5 Educational Video Games for Summer

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May 8, 2015
Summer is coming fast and, before you know it, kids will be begging their parents for the latest video games to help pass the long, hot break. While many parents might see video games as a mind-numbing waste of time, there’s actually a strong case to be made for games being valuable learning tools with potential to develop cognitive function as well as career skills for the real world. Even the U.S. Department of Education sees the value of gaming, hosting the upcoming Games for Learning Summit.

However, parents don’t need to wait for games to enter the classroom to reap the benefits of educational games for their children. With this in mind, I wanted to share our picks for the top family-friendly games that offer fun, engaging learning experiences as we head toward the end of the school year.

Here are five of the best options for the summer:


 ROBLOX (available on desktop, mobile)  isn’t a game in the traditional sense. It’s a virtual playground and toolbox that lets anyone build their own game and share it with the platform’s millions of players. ROBLOX Studio, the game creation environment, enables people do everything from build an immersive 3D world using simple blocks and models shared by the community, to wire up a physically simulated mechanism, to code a hardcore game and even earn some money off its success. Regardless of how advanced a player is, ROBLOX is a positive, social, and creative outlet where people learn by doing.

Minecraft (available on desktop, mobile, Xbox) is a sandbox game where players mine and craft (go figure) materials they can then use to build whatever they imagine. The game caters to people of all ages – young players love the ease of placing cubes in a world that feels alive with animals and the occasional “creeper,” while adults have demonstrated the game’s seemingly unlimited scale by creating massive, detailed worlds with the help of other players in multiplayer servers. While only the most dedicated Minecraft players ever get to the point of engineering their own “mods” (short for modification) for the game, the vanilla version is a great way for people to be creative and design their own narrative in a world with just a few simple rules.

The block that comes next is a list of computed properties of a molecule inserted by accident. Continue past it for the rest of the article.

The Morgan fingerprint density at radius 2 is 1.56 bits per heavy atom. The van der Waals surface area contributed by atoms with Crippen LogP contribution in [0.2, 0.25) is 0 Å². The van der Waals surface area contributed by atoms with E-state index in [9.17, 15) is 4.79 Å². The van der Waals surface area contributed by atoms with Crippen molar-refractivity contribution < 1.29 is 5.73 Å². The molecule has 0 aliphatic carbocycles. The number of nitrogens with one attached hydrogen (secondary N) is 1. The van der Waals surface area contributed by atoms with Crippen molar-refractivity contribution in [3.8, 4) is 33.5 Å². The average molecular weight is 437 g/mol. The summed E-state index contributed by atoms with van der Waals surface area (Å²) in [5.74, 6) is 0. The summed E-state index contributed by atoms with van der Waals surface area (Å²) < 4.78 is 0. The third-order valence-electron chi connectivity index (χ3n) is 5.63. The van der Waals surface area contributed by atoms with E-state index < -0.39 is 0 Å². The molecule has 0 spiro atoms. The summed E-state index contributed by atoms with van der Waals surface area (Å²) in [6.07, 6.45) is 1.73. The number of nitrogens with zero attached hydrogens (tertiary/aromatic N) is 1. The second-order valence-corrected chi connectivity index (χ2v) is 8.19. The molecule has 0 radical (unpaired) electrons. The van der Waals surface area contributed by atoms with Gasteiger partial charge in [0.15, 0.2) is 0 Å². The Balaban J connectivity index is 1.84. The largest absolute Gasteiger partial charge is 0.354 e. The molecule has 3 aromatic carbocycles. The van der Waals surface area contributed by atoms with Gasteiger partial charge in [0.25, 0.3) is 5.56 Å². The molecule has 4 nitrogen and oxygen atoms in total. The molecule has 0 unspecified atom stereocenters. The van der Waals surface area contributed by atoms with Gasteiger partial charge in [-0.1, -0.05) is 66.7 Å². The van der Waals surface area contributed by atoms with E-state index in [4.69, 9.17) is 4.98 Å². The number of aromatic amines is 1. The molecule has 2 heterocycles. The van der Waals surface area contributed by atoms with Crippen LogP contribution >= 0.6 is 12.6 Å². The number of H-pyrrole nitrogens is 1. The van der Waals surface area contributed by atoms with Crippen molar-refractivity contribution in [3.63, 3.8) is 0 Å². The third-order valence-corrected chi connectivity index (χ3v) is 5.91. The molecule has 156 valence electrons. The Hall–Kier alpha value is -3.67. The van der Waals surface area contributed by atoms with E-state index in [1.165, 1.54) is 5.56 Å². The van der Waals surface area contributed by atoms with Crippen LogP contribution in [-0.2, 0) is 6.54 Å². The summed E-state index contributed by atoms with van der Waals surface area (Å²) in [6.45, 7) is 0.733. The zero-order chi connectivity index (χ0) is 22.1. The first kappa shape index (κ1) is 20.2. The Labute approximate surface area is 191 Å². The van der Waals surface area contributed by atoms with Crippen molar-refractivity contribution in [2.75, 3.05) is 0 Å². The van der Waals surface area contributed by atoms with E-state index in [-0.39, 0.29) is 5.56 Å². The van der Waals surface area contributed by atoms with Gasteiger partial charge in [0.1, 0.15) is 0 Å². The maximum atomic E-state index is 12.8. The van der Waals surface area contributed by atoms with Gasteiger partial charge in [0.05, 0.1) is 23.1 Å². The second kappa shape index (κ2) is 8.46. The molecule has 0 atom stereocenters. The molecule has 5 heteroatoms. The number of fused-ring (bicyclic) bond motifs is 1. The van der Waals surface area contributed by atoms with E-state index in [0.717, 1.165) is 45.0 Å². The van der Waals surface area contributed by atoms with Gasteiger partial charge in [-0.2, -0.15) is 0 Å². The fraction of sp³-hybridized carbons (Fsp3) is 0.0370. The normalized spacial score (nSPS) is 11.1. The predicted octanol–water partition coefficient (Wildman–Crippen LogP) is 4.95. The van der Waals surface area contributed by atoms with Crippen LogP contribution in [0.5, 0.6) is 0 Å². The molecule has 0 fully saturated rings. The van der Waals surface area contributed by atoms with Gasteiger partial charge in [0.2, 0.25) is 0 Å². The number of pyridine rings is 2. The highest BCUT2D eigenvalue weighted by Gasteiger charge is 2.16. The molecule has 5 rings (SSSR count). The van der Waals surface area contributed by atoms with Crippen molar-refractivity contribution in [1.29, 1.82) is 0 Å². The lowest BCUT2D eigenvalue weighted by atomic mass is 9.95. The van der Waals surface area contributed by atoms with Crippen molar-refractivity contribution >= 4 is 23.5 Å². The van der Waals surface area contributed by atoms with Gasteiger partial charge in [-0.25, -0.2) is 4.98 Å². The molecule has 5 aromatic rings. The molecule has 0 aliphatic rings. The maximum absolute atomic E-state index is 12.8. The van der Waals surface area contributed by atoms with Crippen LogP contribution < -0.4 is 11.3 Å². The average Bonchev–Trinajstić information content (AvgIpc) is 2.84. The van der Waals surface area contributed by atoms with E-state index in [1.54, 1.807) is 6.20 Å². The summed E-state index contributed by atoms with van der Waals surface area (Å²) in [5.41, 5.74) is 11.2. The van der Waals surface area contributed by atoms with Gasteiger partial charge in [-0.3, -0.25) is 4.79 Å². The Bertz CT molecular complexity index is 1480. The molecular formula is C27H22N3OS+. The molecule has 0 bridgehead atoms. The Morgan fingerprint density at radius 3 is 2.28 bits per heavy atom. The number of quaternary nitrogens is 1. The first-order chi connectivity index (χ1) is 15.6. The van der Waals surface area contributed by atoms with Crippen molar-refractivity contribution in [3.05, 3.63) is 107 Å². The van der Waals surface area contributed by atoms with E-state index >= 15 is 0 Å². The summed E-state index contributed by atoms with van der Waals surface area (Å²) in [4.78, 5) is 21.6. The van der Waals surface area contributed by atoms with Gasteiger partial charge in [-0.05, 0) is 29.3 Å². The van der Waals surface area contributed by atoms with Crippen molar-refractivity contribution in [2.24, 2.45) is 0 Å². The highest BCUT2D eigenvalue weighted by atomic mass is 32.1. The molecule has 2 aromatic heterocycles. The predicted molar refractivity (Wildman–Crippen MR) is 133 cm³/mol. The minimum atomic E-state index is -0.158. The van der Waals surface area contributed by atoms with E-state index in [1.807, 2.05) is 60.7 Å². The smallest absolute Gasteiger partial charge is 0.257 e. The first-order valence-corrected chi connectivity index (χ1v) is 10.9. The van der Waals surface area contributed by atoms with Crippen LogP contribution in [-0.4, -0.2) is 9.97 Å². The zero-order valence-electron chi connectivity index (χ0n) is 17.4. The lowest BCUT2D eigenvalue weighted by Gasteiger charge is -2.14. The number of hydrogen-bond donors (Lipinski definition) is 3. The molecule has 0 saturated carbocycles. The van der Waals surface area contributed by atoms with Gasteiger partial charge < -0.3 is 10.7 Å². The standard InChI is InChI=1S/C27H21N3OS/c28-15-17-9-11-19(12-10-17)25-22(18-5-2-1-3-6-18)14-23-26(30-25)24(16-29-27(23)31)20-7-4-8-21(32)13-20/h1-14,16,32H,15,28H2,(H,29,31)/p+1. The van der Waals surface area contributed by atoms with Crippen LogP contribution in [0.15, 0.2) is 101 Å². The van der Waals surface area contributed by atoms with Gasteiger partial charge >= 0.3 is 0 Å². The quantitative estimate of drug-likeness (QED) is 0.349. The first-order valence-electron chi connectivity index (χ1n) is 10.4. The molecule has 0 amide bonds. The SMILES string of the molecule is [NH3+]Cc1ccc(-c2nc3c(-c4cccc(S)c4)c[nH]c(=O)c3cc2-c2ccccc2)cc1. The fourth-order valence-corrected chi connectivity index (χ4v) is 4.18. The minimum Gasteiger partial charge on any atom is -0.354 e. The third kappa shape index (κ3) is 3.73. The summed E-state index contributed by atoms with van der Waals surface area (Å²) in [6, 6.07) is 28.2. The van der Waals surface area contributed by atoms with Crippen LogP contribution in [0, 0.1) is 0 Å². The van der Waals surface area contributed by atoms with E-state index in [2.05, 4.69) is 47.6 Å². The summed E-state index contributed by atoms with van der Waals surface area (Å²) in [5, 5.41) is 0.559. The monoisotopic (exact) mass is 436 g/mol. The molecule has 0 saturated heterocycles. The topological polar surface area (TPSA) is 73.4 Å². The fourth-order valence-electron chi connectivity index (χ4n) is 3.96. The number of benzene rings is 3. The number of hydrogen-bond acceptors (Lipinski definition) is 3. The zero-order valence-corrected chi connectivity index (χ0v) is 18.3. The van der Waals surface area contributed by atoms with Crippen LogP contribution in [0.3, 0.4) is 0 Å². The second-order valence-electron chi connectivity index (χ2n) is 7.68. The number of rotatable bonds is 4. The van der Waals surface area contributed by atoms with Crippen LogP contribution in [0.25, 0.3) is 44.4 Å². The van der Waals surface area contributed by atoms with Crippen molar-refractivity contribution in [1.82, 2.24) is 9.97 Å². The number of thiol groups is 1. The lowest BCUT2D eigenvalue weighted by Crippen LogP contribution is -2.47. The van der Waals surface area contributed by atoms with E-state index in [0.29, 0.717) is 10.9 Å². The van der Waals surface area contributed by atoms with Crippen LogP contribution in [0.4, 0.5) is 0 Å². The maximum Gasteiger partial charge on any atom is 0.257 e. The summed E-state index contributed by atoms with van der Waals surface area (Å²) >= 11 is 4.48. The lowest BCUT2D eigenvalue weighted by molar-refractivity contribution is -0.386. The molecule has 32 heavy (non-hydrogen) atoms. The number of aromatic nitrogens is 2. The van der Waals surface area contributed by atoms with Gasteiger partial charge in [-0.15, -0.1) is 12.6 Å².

Garry’s Mod (available on desktop) is a physics-based sandbox game. Originally, it was a published as a mod for Valve’s Half-Life 2, but it eventually transformed into a standalone game available via Steam. Players can drop existing items and “props” (or create their own) into their workspace and manipulate them using physics tools – more advanced players have taken it a step further and made popular multiplayer mini-games out of their Garry’s Mod experiments.

Project Spark (available on Xbox) is the first console-only game of this bunch. It comes packed with a library of assets that players can place and wire up with a logic system to create their own gameplay, as well as world-building tools to design 3D environments spanning multiple styles. Once players create something cool, they can publish it to a community games hub and let other Spark players experience it – or, if they have their own ideas, duplicate and customize the project.

LittleBigPlanet 3 (available on PlayStation) is Sony’s answer to Microsoft’s Project Spark. It has a drastically different style, though, both in terms of aesthetics and gameplay – the game is a side-scrolling platformer at its core, meaning players move across two dimensions, and it features a pre-built story mode that challenges players to solve puzzles as various cute characters and unravel the story. The series is best known for its level editor, which lets players design their own levels, puzzles, and physics-based contraptions, and ultimately publish them to a shared community space for other players to check out.

What’s great about these games is that they’re rooted in fun rather than being created for (and tagged with) the express purpose of “education.” They happen to have tremendous upside by instilling creativity in players, and giving people of all ages and skill levels a chance to explore their imagination and the tools to build and share something.

Compiled by  ROBLOX team